#1164 – 1960 4c First Automated Post Office

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U.S. #1164
4¢ First Automated Post Office
 
Issue Date: October 20, 1960
City: Providence, RI
Quantity: 123,970,000
Printed by: Bureau of Engraving and Printing
Printing Method: Giori Press
Perforations:
11
Color: Dark blue and carmine
 
U.S. #1164 commemorates the opening of America’s first automated post office, which opened in Providence, Rhode Island in 1960. The stamp shows an architect’s sketch of the post office. 
 

First U.S. Automated Post Office 

On October 20, 1960, America’s first automated post office opened in Providence, Rhode Island.

By the mid-1950s, post offices around the country were dealing with a massive amount of mail that they struggled to keep up with using their traditional systems. In 1958, Postmaster General Arthur Summerfield approved the construction of the first fully automated post office in the country in Providence, Rhode Island.

The construction broke ground on April 2, 1959. The project planners had a number of obstacles to overcome. They needed to create machines to quickly and efficiently cull and assemble each kind and class of mail, plus face, sort, and cancel it by priority, as well as separate it out by destination. The project was dubbed Operation Turnkey because the post office would be able to process mail with the “turn of a key.”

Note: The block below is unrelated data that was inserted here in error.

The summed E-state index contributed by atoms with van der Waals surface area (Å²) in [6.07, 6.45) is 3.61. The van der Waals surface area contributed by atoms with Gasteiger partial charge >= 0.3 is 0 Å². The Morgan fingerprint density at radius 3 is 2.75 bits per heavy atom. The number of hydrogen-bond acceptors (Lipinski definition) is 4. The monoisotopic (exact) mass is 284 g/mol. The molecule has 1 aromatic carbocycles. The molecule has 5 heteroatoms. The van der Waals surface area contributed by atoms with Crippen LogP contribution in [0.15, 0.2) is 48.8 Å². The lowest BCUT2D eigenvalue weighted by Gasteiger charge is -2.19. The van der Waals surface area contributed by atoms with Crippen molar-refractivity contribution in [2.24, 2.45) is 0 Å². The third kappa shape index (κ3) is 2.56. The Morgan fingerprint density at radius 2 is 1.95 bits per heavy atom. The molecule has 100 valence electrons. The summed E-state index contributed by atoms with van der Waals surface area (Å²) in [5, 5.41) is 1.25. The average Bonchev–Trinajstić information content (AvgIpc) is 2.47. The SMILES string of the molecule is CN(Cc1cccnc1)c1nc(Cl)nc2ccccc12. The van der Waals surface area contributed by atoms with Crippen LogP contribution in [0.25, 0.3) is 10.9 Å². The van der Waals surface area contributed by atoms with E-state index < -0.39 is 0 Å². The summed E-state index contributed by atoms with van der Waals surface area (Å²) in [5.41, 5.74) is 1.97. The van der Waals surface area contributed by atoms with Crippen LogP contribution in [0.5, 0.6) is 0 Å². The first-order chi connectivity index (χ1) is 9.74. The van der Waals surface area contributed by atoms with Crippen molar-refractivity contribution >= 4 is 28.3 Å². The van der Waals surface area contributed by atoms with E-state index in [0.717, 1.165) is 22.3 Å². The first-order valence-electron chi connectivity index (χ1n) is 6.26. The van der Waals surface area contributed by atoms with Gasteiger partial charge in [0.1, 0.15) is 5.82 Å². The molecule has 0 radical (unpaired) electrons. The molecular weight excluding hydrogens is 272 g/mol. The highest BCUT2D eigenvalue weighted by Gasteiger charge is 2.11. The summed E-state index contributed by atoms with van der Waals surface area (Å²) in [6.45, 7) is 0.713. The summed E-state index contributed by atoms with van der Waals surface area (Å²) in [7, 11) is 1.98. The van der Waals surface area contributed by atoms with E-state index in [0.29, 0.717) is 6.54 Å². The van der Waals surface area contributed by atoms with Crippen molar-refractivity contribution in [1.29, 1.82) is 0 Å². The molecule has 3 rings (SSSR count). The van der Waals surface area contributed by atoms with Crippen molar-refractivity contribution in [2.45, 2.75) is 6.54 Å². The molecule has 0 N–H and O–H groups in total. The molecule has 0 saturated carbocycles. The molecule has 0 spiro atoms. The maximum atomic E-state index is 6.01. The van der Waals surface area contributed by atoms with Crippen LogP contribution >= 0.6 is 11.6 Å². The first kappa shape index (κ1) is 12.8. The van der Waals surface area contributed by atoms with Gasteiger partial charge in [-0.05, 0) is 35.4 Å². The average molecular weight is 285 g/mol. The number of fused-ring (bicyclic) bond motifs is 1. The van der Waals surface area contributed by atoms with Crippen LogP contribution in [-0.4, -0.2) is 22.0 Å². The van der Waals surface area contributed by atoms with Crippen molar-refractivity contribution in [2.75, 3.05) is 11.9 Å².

The post office was equipped with the latest technology available to be able to move more than one million pieces of mail every day.  At the center of the building stood a 25-foot control tower to serve as the nerve center.  By the time it was completed, the post office had six culling machines, six positioning and canceling machines, 11 letter sorting machines, two parcel post sorting machines, and more than 15,700 feet of conveyor belts.

Earlier in 1960, it was suggested that a stamp be issued to honor this tremendous first.  The Citizen’s Stamp Advisory Committee rejected it, as they thought it was self-serving and would be unpopular as many blamed automation for increased unemployment.  In the end, the postmaster general decided to issue the stamp anyway.